Last week Richard O’Dwyer was coping with deafness and malaria, and feeling as sick as he had ever felt in his life. This latest bulletin makes no mention of sickness, and the travelling conditions he describes are not for the feeble-bodied or faint-hearted. It is a measure of the marvels of the internet that he is describing an episode that happened only two days ago. “We were ready to leave the JRS compound in Lobone at 8am on Sunday morning, 18th October, for Lerwa, a village which is about 30kms away and the most far- flung of all the chapels in which we minister. I was travelling with Bernhard Knorn SJ, a newly-arrived scholastic from Germany. Bernhard will be working with JRS Lobone until September 2010. Read more below.
SUDANESE DIARY, 18 OCTOBER
Richard O’Dwyer SJ
We were awaiting the arrival of our JRS driver, and when he didn’t arrive we set out for his home to pick him, guessing that he had slept it out. Half an hour later we found that the driver was involved in a dispute that needed the adjudication of the local chief. So Bernard and I decided to try the rocky road to Lerwa on our own, with me driving the outward leg and Bernard taking the return.
Since I last wrote about the poor condition of this road, the rainy season, lasting from June until now, has taken its toll in terms of further erosion of the road. At the same time local government has made some efforts to offset the trenching caused by rain turning the road into a stream and the streams of water cutting trenches into the road.
One part of the road has two or three boulders that have become exposed with erosion on a descent to a river and this makes both the ascent and descent of this section very tricky. When we reached this spot, I took myself out of the Hilux and reconnoitred the rocks to find the best route down to the river crossing. Then I prayed earnestly to God and my angel guardian to guide us safely down. Thank God, as we descended slowly, very slowly, we made our way very smoothly in the direction of down without any horrible smacks of the chassis on the boulders. As we drove on we also realised we were low on fuel. However, fuel proved to be the least of our concerns!
We negotiated a number of trenched sections of road and muddy spots, engaging our 4-wheel drive as necessary, and were making slow but steady progress towards Lerwa. When we were about 2 kilometre shy of Lerwa we hit a deep mudbath and despite trying everything we conceivably could do, we could not extricate the Hilux from the mud. So after half an hour of fruitless effort, including putting every log and branch we could find under all 4 wheels we decided to walk to Lerwa. After about 20 minutes,we met Margaret, one of the Cahtolic community of Lerwa walking out the road to see if there was any sign of our approach. As soon as she spotted us, her exulatation overflowed as she began the Acholi high pitched lilting in a song of sheer joy. It certainly different from and somehow beats “Howye Father!”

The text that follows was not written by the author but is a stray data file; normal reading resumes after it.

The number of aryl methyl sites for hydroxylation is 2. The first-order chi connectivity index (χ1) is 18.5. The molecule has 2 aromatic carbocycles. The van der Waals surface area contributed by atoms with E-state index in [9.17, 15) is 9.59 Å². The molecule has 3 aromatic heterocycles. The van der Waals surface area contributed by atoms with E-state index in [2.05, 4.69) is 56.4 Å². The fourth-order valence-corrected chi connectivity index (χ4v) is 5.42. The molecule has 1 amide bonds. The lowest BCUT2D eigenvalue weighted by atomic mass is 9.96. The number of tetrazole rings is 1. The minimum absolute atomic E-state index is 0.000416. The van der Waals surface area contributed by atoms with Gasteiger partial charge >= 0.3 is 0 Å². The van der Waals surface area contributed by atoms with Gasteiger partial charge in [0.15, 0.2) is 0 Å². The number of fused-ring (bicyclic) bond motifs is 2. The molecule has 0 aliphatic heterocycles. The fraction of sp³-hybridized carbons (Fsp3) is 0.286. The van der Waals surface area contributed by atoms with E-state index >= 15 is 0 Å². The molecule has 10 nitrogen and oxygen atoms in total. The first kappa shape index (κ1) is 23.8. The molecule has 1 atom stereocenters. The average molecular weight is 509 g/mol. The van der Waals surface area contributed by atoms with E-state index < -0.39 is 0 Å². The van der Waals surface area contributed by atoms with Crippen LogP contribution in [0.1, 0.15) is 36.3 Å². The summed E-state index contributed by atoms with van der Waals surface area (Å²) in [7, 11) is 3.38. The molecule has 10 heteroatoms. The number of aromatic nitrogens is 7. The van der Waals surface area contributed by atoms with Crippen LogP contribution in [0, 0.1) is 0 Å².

After a further ten minutes we reached our “chapel” tree! Forty-five adults and children had come for mass. Once again there was a delightful joyful spirit among our gathering. I told them so and they were overjoyed. There are a much larger number of Catholics in and around Lerwa but, as the Chair of the Chaple Council explained, people are busy cultivating. As I have mentioned before, agriculture in South Sudan is all done by hand and it seems to take most people all their time to feed themselves and their families.
After mass, we were treated to a lunch of beans and posho (cooked maize resembling mash potato) inside a roomy tukul or traditional mud walled and grassed roofed dwelling of Sabina. I am still too much of a potato connoisseur to concede that posho is any way superior to mash! Give me a decent spud any time! At lunch there was strict segregation of the sexes: Bernhard and I ate lunch with a group of four men inside while the ladies and children ate outside. At least they had shade under the trees.
After lunch, everyone who attended mass accompanied Bernhard and me on foot back to our stranded vehicle, intending to give us a communal push out of the mud! Thanks to the hot sun baking the mud for three hours and perhaps our logs and branches bedding in, the vehicle broke free of the mud without needing, I think to the huge relief of all of us and after a quick u-turn, we were ready to head for Lobone. We were hoping it would not rain on the way back to Lobone because a wet surface can make negotiating the treacherous parts of the road bordering on lethal. Apart from bouncing on the two boulders on the way back, and two stage assault on them, we made it to Lobone, with ourselves and vehicle unscathed. Mind you we knew our tired bodies would be given a very early night!